GHG Emissions, Regulation, Solar - October 31, 2020
Weekend reads: How we could re-enter the Paris Agreement; Covid-19 saves 2.5 years of emissions
It's the weekend! Kick back and catch up with these must-read articles from around the web.
Election 2020: Climate policy faces a tough road through Congress regardless of electoral outcomes (Utility Dive) Ever since the 2009 Waxman-Markey bill — an attempt to create a national cap-and-trade emissions plan — passed in the House but hit a wall in the Senate, the prospects of both houses of Congress being able to pass legislation that meaningfully cuts CO2 emissions have been slim. Citing an urgent need to address climate change, major electric utilities, large corporations and state governments are pledging to hit net-zero emissions over the next several decades. Renewable energy and battery storage have become competitive to such a degree that the idea of a 100% carbon-free grid is a serious proposal in the scientific and policy world rather than a far-off dream.
US Energy Dept. Aims For Affordable Solar Power, With A Little Help From Friends (CleanTechnica) Follow. The. Money. For all the talk about saving coal jobs over the past four years or so, the US Department of Energy has been pushing dollar after dollar onto the renewable energy plate. In the latest twist, the Energy Department is ramping up its efforts to bring affordable solar power to the nation’s vast population of low- and middle-income households, with a focus on new financial instruments.
Next week, the US leaves the Paris Agreement. How do we get back in? (Grist) When Americans wake up on November 4, they may not know who the next president of the United States will be — unless Democratic nominee Joe Biden or President Donald Trump wins in a landslide, the country could be in a state of uncertainty for weeks. But there’s at least one thing Americans can count on to happen next Wednesday: The U.S. will complete the years-long process, started by President Trump in 2017, to drop out of the Paris climate agreement.
Emissions and Coal Have Peaked as Covid-19 Saves 2.5 Years of Emissions, Accelerates Energy Transition (BloombergNEF) The stark drop in energy demand due to the coronavirus pandemic will remove some 2.5 years’ worth of energy sector emissions between now and 2050, according to research company BloombergNEF’s (BNEF) latest New Energy Outlook 2020 (NEO 2020). BNEF’s latest projection of the evolution of the global energy system over the next 30 years, using its proprietary Economic Transition Scenario, shows that emissions from fuel combustion peaked in 2019. Down approximately 8% in 2020 as a result of the Covid-19 pandemic, energy emissions rise again with economic recovery, but never again reach 2019 levels. From 2027 on, they fall at a rate of 0.7% per year to 2050.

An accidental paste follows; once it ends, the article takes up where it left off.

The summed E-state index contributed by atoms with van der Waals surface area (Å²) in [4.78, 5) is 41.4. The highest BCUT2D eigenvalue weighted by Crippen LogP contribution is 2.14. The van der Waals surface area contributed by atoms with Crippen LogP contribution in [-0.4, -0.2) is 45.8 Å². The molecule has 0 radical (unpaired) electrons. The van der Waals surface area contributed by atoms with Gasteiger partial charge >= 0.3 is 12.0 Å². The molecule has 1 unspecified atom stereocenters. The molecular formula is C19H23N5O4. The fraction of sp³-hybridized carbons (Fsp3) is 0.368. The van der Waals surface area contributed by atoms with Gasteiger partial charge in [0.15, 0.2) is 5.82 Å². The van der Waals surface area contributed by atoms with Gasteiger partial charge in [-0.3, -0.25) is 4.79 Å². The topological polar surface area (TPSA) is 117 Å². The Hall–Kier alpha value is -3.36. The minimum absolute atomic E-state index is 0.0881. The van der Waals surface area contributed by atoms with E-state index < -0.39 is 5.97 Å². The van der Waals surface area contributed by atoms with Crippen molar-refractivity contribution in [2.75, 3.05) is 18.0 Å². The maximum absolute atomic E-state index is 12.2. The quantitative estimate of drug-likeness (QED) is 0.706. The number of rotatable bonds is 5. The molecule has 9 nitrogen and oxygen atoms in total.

How Formula E Racing Is Driving the Electric Vehicle Revolution (Observer) Early in October, shockwaves rocked the auto and racing communities when yet another large auto company—this time, Honda—announced it was leaving Formula One, the 800-pound gorilla of the international racing world. Why? As Honda explained, the auto industry is now facing a “once-in-one-hundred-years period of great transformation,” and it was joining the exodus, moving to ZEV. Zero Emission Vehicles Racing is to the auto business as NASA’s Space Race was to electronics: a place to test innovations under the most competitive, challenging, and unpredictable conditions. This super-charged movement to ZEVs—and especially, electric vehicles (EVs)—goes hand in hand with the meteoric rise of upstart Formula E, an international racing series featuring only all-electric cars. After just four seasons, the series now boasts 12 teams, two more than the Formula One series, which just celebrated its 50th anniversary.
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